AT A GLANCE: PhD in biology with minors in genetics and statistics from the University of Maryland, College Park. Prior to joining Bayer, headed the genomic informatics group at the University of Maryland, where he managed the informatics area of the USDA’s Plant Genome Program. Enjoys sailing, hiking, and sports of almost any variety.
QWhere will bioinformatics be in two years? Five years?
AGiven the radical changes over the last five years it would be foolish to give any precise predictions. That said, I think there will be a couple of trends.
First, there will be refinement of existing tools, but I don’t see any major breakthroughs in at least the next couple of years. Second, the focus will be less on sequence analysis and more on functional analysis. For the pharma world, the focus is shifting from finding new genes to validation of genomic targets as drug targets.
QWhat are the biggest challenges bioinformatics must overcome?
ARight now, it’s the ability to integrate a large amount of diverse data. Biological data is notoriously “messy” to deal with, but it is imperative that we squeeze out the most knowledge possible. It’s going to be difficult to completely automate the process of connecting information in a meaningful way, so we must do a better job of presenting the data to the experts so that they can make the scientific leaps. Furthermore, we must make sure that once these leaps are made that they are captured so that others can build upon them.
QWhat hardware do you use?
AWe use SGI equipment for servers. The general user community has Windows machines that act as clients. We also have a Paracel Genematcher and Compugen hardware for accelerating sequence searching.
QWhich databases do you use?
AWe have a wide variety of data sources that we can tap into. Certainly, we have all the large public databases in house. We also generate data internally via sequencing and microarrays as well as other expression profiling technologies. We have access to large amounts of proprietary data through our collaborations with Millennium, Curagen, and Myriad. There are a number of smaller partnerships as well that are sources of proprietary data.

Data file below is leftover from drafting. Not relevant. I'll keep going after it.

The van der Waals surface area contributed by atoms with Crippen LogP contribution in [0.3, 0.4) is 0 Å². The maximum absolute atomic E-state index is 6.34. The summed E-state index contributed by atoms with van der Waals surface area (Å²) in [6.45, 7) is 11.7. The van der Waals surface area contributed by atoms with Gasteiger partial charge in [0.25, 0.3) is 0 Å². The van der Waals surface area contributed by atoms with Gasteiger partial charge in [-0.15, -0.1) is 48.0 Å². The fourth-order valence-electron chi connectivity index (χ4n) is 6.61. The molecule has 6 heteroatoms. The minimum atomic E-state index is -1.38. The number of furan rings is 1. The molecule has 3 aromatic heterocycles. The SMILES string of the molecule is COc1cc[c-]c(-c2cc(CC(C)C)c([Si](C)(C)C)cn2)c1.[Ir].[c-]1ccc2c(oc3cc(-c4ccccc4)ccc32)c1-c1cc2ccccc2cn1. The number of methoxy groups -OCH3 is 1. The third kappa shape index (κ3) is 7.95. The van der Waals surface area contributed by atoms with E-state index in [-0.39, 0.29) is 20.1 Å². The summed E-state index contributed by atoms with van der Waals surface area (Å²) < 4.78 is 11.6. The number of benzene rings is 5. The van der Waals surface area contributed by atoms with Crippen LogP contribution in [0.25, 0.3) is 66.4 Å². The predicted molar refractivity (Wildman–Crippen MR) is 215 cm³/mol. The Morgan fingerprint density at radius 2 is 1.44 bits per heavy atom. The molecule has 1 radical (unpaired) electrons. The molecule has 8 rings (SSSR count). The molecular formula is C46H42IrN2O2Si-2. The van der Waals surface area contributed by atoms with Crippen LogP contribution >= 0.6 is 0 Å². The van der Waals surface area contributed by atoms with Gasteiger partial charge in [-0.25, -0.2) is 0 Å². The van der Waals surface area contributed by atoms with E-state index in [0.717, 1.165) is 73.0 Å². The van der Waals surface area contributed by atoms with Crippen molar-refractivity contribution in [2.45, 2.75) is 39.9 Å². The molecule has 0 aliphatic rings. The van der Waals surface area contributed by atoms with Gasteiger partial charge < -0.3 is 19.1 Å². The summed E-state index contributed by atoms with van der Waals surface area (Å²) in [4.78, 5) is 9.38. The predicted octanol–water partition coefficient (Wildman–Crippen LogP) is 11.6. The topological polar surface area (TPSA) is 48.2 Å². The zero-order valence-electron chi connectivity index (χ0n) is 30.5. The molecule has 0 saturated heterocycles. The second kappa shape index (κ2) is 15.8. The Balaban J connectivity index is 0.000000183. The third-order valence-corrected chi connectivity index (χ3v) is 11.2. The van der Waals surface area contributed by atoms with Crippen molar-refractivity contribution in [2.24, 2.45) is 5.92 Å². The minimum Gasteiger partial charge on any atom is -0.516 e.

QWhat bioinformatics software do you use?
AWe licensed LifeTools from Incyte three years ago as a base platform. We also have all of the common tools such as GCG, Sequencher, etc. We also have access to Lion’s tools via our partnership with the Lion Bioinformatics Research Institute. We have a number of commercial tools for analyzing array data including Spotfire and GeneSpring. However, there has been a substantial amount of in-house development. Generally these efforts have been focused on building custom analysis pipelines and data visualization. Most of our work has been using Java and Perl.
QHow large is your bioinformatics staff? Is the company hiring additional bioinformatics staff?
AOur in-house staff of bioinformaticists is relatively small right now, but we are hiring additional staff. We rely on our partners to do a good portion of the work. I believe bioinformatics should be pushed as far down to the bench level as possible. It’s the scientists at the bench who are best equipped to understand the meaning of the data. Therefore, the number of people actually doing bioinformatics, at least in part, is quite large.
QWhat non-existing technology do you most wish you had?
AI wish that we had the ability to place data from expression experiments into some kind of metabolic context. We are a long way from doing a good job with this. Also, proteomics technology that allows us to get at rare proteins.
QWhat projects are you working on now?
AMuch of what we are doing is related to our collaborations with our research partners: Millennium is providing cancer targets, Curagen is providing obesity and diabetes targets, and LBRI is doing data mining with us. We also are focusing much more on target validation for in-house projects.